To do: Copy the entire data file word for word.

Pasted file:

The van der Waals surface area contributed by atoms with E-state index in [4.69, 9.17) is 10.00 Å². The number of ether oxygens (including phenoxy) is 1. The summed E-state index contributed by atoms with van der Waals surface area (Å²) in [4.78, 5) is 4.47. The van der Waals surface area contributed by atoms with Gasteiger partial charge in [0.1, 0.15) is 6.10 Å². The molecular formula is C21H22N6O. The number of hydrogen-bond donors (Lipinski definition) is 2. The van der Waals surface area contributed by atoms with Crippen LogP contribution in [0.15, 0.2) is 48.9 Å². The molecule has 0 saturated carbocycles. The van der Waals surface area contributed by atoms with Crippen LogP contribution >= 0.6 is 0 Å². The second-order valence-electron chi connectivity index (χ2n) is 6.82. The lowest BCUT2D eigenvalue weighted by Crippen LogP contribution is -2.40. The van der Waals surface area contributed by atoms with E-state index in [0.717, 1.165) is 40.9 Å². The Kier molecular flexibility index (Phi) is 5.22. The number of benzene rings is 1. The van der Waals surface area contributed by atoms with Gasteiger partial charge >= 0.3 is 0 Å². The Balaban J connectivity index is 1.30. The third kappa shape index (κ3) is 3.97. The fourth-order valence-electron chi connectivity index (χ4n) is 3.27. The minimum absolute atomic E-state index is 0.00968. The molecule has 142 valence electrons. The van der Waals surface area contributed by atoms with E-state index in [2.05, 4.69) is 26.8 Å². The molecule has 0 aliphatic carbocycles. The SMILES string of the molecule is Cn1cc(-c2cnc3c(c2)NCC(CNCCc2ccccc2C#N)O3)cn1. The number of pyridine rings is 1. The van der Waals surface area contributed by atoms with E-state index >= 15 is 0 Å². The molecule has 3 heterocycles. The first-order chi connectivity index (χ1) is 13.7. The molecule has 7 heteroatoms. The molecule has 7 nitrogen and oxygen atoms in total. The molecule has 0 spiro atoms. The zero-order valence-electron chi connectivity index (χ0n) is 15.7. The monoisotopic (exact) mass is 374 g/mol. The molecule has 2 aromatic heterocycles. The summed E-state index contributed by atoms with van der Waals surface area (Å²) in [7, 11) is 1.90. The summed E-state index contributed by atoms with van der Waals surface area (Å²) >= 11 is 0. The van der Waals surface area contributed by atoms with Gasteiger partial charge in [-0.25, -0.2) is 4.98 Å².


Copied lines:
The van der Waals surface area contributed by atoms with E-state index in [4.69, 9.17) is 10.00 Å². The number of ether oxygens (including phenoxy) is 1. The summed E-state index contributed by atoms with van der Waals surface area (Å²) in [4.78, 5) is 4.47. The van der Waals surface area contributed by atoms with Gasteiger partial charge in [0.1, 0.15) is 6.10 Å². The molecular formula is C21H22N6O. The number of hydrogen-bond donors (Lipinski definition) is 2. The van der Waals surface area contributed by atoms with Crippen LogP contribution in [0.15, 0.2) is 48.9 Å². The molecule has 0 saturated carbocycles. The van der Waals surface area contributed by atoms with Crippen LogP contribution >= 0.6 is 0 Å². The second-order valence-electron chi connectivity index (χ2n) is 6.82. The lowest BCUT2D eigenvalue weighted by Crippen LogP contribution is -2.40. The van der Waals surface area contributed by atoms with E-state index in [0.717, 1.165) is 40.9 Å². The Kier molecular flexibility index (Phi) is 5.22. The number of benzene rings is 1. The van der Waals surface area contributed by atoms with Gasteiger partial charge >= 0.3 is 0 Å². The Balaban J connectivity index is 1.30. The third kappa shape index (κ3) is 3.97. The fourth-order valence-electron chi connectivity index (χ4n) is 3.27. The minimum absolute atomic E-state index is 0.00968. The molecule has 142 valence electrons. The van der Waals surface area contributed by atoms with E-state index in [2.05, 4.69) is 26.8 Å². The molecule has 0 aliphatic carbocycles. The SMILES string of the molecule is Cn1cc(-c2cnc3c(c2)NCC(CNCCc2ccccc2C#N)O3)cn1. The number of pyridine rings is 1. The van der Waals surface area contributed by atoms with E-state index >= 15 is 0 Å². The molecule has 3 heterocycles. The first-order chi connectivity index (χ1) is 13.7. The molecule has 7 heteroatoms. The molecule has 7 nitrogen and oxygen atoms in total. The molecule has 0 spiro atoms. The zero-order valence-electron chi connectivity index (χ0n) is 15.7. The monoisotopic (exact) mass is 374 g/mol. The molecule has 2 aromatic heterocycles. The summed E-state index contributed by atoms with van der Waals surface area (Å²) in [7, 11) is 1.90. The summed E-state index contributed by atoms with van der Waals surface area (Å²) >= 11 is 0. The van der Waals surface area contributed by atoms with Gasteiger partial charge in [-0.25, -0.2) is 4.98 Å².